DCIM Meeting The Need To Optimize The Data Center
August 28, 2011
Data center managers are under the gun. Companies realize that to compete in the global marketplace, they need a strong data center to back them up. This puts the role of the data center manager front and center, as he holds the key to increasing infrastructure performance, cutting operational costs, and maximizing data center and power efficiencies.
Before setting out to achieve any goals, data center managers need to carefully define specific parameters to associate with them, i.e., the optimization program must include a desired result and set the metrics to measure progress. Asking four simple questions can lead to defined goals:
- How can we control data center expenses?
- Are we saving any energy from virtualization efforts?
- We have space, but what about power and cooling capacity?
- Can we consolidate and make sense of the multitude of data and alarms?
NOT SO FASTAccomplishing a leaner, more efficient data center seems pretty straightforward. But there’s a catch-the information explosion! According to IDC, there was a 62 percent increase in digital information between 2008 and 2010. The staggering volume of information that needed to be managed, stored, and optimized hit 1.2 zettabytes in 2010. According to a release by EMC, a zettabyte is equal to:
- “The digital information created by every man, woman, and child on Earth
‘Tweeting’ continuously for 100 years
- “75 billion fully-loaded 16 GB Apple iPads, which would fill the entire area of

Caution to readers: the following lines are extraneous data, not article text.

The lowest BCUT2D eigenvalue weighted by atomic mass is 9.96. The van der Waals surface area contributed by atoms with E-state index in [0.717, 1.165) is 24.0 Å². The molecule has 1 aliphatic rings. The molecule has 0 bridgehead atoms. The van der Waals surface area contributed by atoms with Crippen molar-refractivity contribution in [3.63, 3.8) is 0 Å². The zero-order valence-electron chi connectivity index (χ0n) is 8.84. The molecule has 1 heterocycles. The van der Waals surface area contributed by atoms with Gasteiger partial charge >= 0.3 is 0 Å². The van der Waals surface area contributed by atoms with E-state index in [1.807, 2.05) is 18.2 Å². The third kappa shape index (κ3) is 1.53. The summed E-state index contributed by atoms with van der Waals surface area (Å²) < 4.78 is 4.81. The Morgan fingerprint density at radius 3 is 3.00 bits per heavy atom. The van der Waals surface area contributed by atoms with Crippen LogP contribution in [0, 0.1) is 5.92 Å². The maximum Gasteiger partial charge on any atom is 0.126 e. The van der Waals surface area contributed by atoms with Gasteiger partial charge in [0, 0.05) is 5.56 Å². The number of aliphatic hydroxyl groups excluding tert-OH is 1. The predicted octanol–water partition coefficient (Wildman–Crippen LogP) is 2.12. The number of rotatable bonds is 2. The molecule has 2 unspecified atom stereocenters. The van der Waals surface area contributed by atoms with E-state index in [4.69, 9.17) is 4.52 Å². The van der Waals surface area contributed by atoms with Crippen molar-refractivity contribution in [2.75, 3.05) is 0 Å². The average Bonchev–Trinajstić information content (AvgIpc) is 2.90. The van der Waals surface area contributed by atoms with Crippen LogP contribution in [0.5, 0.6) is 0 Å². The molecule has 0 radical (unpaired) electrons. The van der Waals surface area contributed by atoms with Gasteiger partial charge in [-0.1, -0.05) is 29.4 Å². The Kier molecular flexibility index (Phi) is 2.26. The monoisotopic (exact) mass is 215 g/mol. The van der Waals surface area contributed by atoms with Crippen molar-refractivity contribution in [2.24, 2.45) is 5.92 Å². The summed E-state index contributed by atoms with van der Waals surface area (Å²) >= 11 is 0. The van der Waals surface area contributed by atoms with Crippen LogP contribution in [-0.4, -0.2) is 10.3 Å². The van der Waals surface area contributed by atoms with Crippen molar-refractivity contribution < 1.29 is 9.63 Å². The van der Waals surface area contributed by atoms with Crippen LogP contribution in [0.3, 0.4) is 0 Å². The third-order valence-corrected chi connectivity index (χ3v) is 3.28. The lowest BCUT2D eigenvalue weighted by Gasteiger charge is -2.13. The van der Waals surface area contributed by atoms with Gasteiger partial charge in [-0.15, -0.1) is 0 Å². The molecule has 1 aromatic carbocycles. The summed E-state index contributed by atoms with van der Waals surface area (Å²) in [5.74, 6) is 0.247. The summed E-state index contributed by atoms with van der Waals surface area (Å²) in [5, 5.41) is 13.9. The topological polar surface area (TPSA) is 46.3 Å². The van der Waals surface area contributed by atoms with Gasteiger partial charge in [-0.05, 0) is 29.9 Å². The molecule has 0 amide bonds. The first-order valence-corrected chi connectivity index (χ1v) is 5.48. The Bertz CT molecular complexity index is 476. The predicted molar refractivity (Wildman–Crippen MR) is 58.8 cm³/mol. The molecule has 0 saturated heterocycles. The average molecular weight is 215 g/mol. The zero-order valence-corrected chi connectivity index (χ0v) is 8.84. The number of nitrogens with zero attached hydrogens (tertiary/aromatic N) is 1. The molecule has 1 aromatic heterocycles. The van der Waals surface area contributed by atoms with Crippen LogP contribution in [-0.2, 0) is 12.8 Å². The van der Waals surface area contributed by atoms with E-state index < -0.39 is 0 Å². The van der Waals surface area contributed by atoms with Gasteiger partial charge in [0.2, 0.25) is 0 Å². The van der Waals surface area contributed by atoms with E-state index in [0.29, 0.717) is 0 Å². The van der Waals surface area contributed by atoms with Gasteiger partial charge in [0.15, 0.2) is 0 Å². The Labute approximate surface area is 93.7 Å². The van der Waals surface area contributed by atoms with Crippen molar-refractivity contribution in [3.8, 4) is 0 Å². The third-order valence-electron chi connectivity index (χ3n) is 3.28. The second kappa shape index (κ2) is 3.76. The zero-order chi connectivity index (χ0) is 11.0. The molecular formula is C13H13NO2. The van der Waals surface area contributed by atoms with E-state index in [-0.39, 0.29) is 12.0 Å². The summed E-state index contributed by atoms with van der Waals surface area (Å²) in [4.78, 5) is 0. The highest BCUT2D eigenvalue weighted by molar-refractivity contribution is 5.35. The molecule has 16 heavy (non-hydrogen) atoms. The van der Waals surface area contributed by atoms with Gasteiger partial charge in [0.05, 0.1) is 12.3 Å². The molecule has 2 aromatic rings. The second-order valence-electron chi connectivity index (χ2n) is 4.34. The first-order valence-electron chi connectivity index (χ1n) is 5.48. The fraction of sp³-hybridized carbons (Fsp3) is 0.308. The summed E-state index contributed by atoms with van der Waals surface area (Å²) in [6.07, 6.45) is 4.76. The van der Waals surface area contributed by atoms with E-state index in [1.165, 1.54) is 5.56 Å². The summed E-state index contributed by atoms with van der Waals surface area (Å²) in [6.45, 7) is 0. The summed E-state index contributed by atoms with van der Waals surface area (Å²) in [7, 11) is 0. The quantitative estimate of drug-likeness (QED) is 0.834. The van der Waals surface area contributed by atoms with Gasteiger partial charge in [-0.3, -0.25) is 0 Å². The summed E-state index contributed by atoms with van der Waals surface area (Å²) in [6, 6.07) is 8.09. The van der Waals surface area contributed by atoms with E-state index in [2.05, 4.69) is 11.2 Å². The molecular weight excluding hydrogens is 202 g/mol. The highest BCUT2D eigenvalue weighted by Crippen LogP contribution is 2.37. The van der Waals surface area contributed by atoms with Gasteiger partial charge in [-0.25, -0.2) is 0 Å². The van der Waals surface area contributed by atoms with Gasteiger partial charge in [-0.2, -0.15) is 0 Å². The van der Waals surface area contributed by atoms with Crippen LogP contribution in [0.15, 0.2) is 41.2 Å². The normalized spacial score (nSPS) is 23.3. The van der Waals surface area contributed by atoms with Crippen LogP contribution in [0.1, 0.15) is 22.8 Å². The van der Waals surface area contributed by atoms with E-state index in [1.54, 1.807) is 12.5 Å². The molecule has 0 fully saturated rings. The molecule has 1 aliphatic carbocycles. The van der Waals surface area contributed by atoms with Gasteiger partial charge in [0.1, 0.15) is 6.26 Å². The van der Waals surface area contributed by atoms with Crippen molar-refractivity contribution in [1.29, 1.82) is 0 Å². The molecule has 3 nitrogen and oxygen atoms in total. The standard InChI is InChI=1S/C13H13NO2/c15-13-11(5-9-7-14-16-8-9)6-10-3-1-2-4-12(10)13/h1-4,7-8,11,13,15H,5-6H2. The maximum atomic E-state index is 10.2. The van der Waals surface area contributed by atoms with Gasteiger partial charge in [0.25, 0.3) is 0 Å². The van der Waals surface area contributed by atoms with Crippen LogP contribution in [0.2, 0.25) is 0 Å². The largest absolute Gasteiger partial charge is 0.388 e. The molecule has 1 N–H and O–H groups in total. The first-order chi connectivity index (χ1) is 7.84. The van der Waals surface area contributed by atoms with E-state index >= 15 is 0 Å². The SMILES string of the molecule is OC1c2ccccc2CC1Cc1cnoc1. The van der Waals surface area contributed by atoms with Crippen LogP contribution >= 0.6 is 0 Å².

Wembley Stadium to the brim 41 times, the Mont Blanc Tunnel 84 times, CERN’s
Large Hadron Collider tunnel 151 times, Beijing National Stadium 15.5 times, or
the Taipei 101 Tower 23 times.
- “A full-length episode of FOX TV’s hit series 24 running continuously for 125 million years.”
IS OPTIMIZATION EVEN POSSIBLE?The big questions: Is optimization even possible? Can optimization be effectively achieved in the wake of this on-going data tsunami?
The answer is: Yes. And the solution can be found in data center infrastructure management (DCIM) tools. Simply defined, DCIM is an approach to monitoring that effectively integrates information from tools that have traditionally been “siloed” with either IT or facilities. These systems include BMS, EPMS, NMS, UPS, SCADA, asset management, PQM, and the NOC. Rolling information from these disparate systems up into a DCIM tool provides the data center management team with a single lens through which to view capacity planning, risk management, power utilization, and overall efficiency.
While many companies have a series of disparate management solutions in place, they don’t gather enough data and consolidate it into one place-with a single consolidated view-and translate it all into meaningful information for informed decision making. Successful optimization through DCIM will yield measurable:
- Productivity: Effective DCIM optimization eliminates manual and labor-intensive
processes such as technicians using “amp meters” or “amp probes” to gauge
electrical consumption. A DCIM’s ability to conduct these tasks automatically
and continuously allows labor reallocation to more strategic tasks.
- Equipment Optimization: Optimizing the equipment already in place is key to
cost reduction. Is it being used efficiently? Is the facility wasting energy or
overpowering it? The only way to know is through a continuous, accurate
measurement of power and energy consumption, as well as equipment utilization.
A true DCIM tool can provide that picture, while increasing utilization by as
much at 50 percent.
- Energy Cost Mitigation: DCIM accurately “polls” energy usage-not only for circuits and panels that directly power computer equipment housed in the data center, but also for the larger infrastructure that regulates the power and cools the equipment, including CRAC (cooling) units, uninterrupted power supplies, switch gear, building controls systems, and electronic power management. The most efficient tool will use data collected from the entire data center to provide metrics as well as measures and graphics to monitor optimal power usage levels.